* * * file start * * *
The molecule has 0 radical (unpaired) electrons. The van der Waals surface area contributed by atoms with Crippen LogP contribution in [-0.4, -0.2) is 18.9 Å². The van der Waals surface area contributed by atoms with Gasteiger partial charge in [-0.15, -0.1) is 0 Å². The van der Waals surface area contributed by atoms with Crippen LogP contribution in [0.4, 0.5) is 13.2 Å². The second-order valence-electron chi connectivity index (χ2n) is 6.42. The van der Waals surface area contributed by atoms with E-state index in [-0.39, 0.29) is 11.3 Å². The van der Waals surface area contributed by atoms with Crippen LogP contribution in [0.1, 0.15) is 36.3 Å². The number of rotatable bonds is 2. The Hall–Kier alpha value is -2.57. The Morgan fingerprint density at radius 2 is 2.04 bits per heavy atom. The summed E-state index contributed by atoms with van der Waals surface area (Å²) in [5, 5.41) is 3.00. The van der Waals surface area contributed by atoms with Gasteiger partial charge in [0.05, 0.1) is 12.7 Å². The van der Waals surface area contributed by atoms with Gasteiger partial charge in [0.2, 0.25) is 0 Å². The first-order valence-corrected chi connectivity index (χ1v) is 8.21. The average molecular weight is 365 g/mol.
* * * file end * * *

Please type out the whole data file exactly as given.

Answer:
The molecule has 0 radical (unpaired) electrons. The van der Waals surface area contributed by atoms with Crippen LogP contribution in [-0.4, -0.2) is 18.9 Å². The van der Waals surface area contributed by atoms with Gasteiger partial charge in [-0.15, -0.1) is 0 Å². The van der Waals surface area contributed by atoms with Crippen LogP contribution in [0.4, 0.5) is 13.2 Å². The second-order valence-electron chi connectivity index (χ2n) is 6.42. The van der Waals surface area contributed by atoms with E-state index in [-0.39, 0.29) is 11.3 Å². The van der Waals surface area contributed by atoms with Crippen LogP contribution in [0.1, 0.15) is 36.3 Å². The number of rotatable bonds is 2. The Hall–Kier alpha value is -2.57. The Morgan fingerprint density at radius 2 is 2.04 bits per heavy atom. The summed E-state index contributed by atoms with van der Waals surface area (Å²) in [5, 5.41) is 3.00. The van der Waals surface area contributed by atoms with Gasteiger partial charge in [0.05, 0.1) is 12.7 Å². The van der Waals surface area contributed by atoms with Gasteiger partial charge in [0.2, 0.25) is 0 Å². The first-order valence-corrected chi connectivity index (χ1v) is 8.21. The average molecular weight is 365 g/mol.